How might a foreign government hack America’s voting machines to change the outcome of a presidential election? Here’s one possible scenario. First the attackers would probe election offices well in advance in order to find ways to break into their computers. Closer to the election, when it was clear from polling data which states would have close electoral margins, the attackers might spread malware into voting machines in some of those states, rigging the machines to shift a few percent of the vote to favor their desired candidate.

Halderman pointed to American intelligence assertions that the Russian government was behind previous attacks on the Democratic committee and Clinton’s campaign chief Podesta. But, he added, Russia is not the only country with such capabilities.

He continued:

“Were this year’s deviation from pre-election polls the result of a cyberattack? Probably not. I believe the most likely explanation is that the polls were systematically wrong, rather than that the election was hacked. But I don’t believe that either one of these seemingly unlikely explanations is overwhelmingly more likely than the other. The only way to know whether a cyberattack changed the result is to closely examine the available physical evidence—paper ballots and voting equipment in critical states like Wisconsin, Michigan and Pennsylvania. Unfortunately nobody is ever going to examine that evidence unless candidates in those states act now, in the next several days, to petition for recounts.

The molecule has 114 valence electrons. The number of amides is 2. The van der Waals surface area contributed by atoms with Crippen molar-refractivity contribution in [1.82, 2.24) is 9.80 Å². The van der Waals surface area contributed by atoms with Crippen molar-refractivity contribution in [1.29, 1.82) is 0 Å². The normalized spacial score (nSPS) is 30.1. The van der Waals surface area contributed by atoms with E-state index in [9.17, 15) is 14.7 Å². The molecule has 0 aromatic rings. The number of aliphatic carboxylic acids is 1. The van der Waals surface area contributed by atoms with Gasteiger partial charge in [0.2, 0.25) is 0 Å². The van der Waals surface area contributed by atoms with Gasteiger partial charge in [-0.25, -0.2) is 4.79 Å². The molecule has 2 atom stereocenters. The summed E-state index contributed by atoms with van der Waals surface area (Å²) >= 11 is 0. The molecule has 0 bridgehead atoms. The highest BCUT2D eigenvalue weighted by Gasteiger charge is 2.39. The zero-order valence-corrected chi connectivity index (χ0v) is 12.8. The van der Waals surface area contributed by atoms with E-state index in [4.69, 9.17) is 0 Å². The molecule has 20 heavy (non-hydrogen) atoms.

The deadlines for formally contesting the election results are approaching fast. The Stein website said filing deadlines are Nov. 25 for Wisconsin, Nov. 28 for Pennsylvania and Nov. 30 for Michigan.

Like professor Halderman, I doubt if the election was hacked, but I don’t know for sure. That’s why it’s important to support Jill Stein’s campaign for a recount.